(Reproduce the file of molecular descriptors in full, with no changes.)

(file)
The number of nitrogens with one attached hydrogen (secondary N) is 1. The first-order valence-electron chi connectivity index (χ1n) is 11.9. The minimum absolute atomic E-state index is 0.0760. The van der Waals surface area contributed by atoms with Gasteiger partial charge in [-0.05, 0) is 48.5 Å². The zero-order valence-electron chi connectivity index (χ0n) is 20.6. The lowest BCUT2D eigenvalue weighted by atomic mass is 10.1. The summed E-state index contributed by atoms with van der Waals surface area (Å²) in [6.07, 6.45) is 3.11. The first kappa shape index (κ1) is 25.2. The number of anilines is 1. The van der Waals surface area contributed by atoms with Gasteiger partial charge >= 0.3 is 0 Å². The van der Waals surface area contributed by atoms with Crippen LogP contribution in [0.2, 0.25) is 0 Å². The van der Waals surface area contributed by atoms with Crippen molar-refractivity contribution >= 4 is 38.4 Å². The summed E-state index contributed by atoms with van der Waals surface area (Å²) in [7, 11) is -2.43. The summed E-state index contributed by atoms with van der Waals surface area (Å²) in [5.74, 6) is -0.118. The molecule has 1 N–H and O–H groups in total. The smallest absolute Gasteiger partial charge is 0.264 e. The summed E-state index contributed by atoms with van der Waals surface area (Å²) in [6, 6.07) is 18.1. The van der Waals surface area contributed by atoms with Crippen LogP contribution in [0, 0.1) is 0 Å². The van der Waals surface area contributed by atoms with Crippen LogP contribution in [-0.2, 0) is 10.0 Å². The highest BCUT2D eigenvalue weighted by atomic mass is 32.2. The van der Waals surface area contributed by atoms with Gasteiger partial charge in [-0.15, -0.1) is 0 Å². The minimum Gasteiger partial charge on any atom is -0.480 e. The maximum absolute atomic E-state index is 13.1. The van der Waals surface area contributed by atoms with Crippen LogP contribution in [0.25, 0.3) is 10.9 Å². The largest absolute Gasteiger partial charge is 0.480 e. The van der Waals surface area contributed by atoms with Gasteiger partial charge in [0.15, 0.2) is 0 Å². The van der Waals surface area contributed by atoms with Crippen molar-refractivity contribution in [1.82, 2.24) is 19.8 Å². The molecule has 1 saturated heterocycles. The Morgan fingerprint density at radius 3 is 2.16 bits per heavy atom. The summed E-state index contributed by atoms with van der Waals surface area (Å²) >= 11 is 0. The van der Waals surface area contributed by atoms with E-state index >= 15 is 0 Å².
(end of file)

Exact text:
The number of nitrogens with one attached hydrogen (secondary N) is 1. The first-order valence-electron chi connectivity index (χ1n) is 11.9. The minimum absolute atomic E-state index is 0.0760. The van der Waals surface area contributed by atoms with Gasteiger partial charge in [-0.05, 0) is 48.5 Å². The zero-order valence-electron chi connectivity index (χ0n) is 20.6. The lowest BCUT2D eigenvalue weighted by atomic mass is 10.1. The summed E-state index contributed by atoms with van der Waals surface area (Å²) in [6.07, 6.45) is 3.11. The first kappa shape index (κ1) is 25.2. The number of anilines is 1. The van der Waals surface area contributed by atoms with Gasteiger partial charge >= 0.3 is 0 Å². The van der Waals surface area contributed by atoms with Crippen LogP contribution in [0.2, 0.25) is 0 Å². The van der Waals surface area contributed by atoms with Crippen molar-refractivity contribution >= 4 is 38.4 Å². The summed E-state index contributed by atoms with van der Waals surface area (Å²) in [7, 11) is -2.43. The summed E-state index contributed by atoms with van der Waals surface area (Å²) in [5.74, 6) is -0.118. The molecule has 1 N–H and O–H groups in total. The smallest absolute Gasteiger partial charge is 0.264 e. The summed E-state index contributed by atoms with van der Waals surface area (Å²) in [6, 6.07) is 18.1. The van der Waals surface area contributed by atoms with Crippen LogP contribution in [0, 0.1) is 0 Å². The van der Waals surface area contributed by atoms with Crippen LogP contribution in [-0.2, 0) is 10.0 Å². The highest BCUT2D eigenvalue weighted by atomic mass is 32.2. The van der Waals surface area contributed by atoms with Gasteiger partial charge in [-0.15, -0.1) is 0 Å². The minimum Gasteiger partial charge on any atom is -0.480 e. The maximum absolute atomic E-state index is 13.1. The van der Waals surface area contributed by atoms with Crippen LogP contribution in [0.25, 0.3) is 10.9 Å². The largest absolute Gasteiger partial charge is 0.480 e. The van der Waals surface area contributed by atoms with Gasteiger partial charge in [0.15, 0.2) is 0 Å². The van der Waals surface area contributed by atoms with Crippen molar-refractivity contribution in [1.82, 2.24) is 19.8 Å². The molecule has 1 saturated heterocycles. The Morgan fingerprint density at radius 3 is 2.16 bits per heavy atom. The summed E-state index contributed by atoms with van der Waals surface area (Å²) >= 11 is 0. The van der Waals surface area contributed by atoms with E-state index >= 15 is 0 Å².